Way back in January, Facebook’s already soaring valuation took off like a rocket hitting another stage when Goldman Sachs engineered a multi-billion dollar investment of its money and its clients money at a $50 billion valuation.
After the deal went through, Facebook’s valuation shot up well past $100 billion in some trades on secondary markets, before settling where it is today at around $80 billion.
Thanks to Facebook’s private ownership and SEC regulatory concerns, the whole deal was very hush hush. In fact, the SEC eventually blocked Goldman’s US clients from getting in on it.
But we’ve finally learned which Goldman Partner organised and led the whole deal.
Meet the lantern-jawed George Lee – partner and co-head of global technology, media and telecom banking at Goldman Sachs. He’s pictured on the right.
Lee took the position back in 2008 when Matthew L’Heureux, who previously headed technology, media and telecommunications investment banking at Goldman retired at 45 for a life of travelling and leisure.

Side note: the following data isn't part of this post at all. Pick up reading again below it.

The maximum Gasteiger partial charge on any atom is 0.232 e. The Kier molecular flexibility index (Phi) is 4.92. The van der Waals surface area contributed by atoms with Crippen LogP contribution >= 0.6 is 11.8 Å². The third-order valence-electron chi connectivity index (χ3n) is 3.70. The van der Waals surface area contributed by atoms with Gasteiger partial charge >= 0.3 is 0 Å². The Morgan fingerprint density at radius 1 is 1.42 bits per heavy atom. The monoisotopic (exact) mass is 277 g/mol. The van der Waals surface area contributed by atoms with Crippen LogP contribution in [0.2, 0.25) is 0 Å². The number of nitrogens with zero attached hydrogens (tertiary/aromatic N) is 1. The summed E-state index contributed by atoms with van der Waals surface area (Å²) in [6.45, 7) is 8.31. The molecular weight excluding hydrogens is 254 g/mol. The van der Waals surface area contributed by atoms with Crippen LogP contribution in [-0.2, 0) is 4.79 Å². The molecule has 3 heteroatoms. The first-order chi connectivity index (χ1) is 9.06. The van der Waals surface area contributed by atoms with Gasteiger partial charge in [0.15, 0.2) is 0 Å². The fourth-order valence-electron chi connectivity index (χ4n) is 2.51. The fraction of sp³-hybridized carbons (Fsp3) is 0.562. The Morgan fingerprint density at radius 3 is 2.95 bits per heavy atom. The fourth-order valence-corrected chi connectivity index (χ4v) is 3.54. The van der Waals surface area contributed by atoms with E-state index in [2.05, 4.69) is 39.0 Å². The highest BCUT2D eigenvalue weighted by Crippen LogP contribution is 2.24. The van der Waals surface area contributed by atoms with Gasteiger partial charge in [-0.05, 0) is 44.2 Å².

Lee is basically a Goldman lifer, having been at the firm since 1994 after working for three years at the Bank of New York. Before that, he went to Wharton – of course.
Before the Facebook deal, Lee’s biggest claim to fame was handling Google’s secondary offering in 2006. That and his work with eBay, Microsoft, Expedia, Adobe, and Baidu got him to #41 on Fortune’s Midas List.
We couldn’t find Lee on Facebook.
He is, however, on LinkedIn, where he already has about 500 connections.
He actually uses the site, too, having written a recommendation for a Microsoft GM named Zig Serafin (“Zig is a very bright, impressive executive who is trustworthy and a good business partner. Very energetic, creative and hard-driving.”)
According to the WSJ, you’ve probably heard of another one of Lee’s recommendations. Back in the middle part of the decade, he’s the guy who told Hank Paulson to hire Neel Kashkari.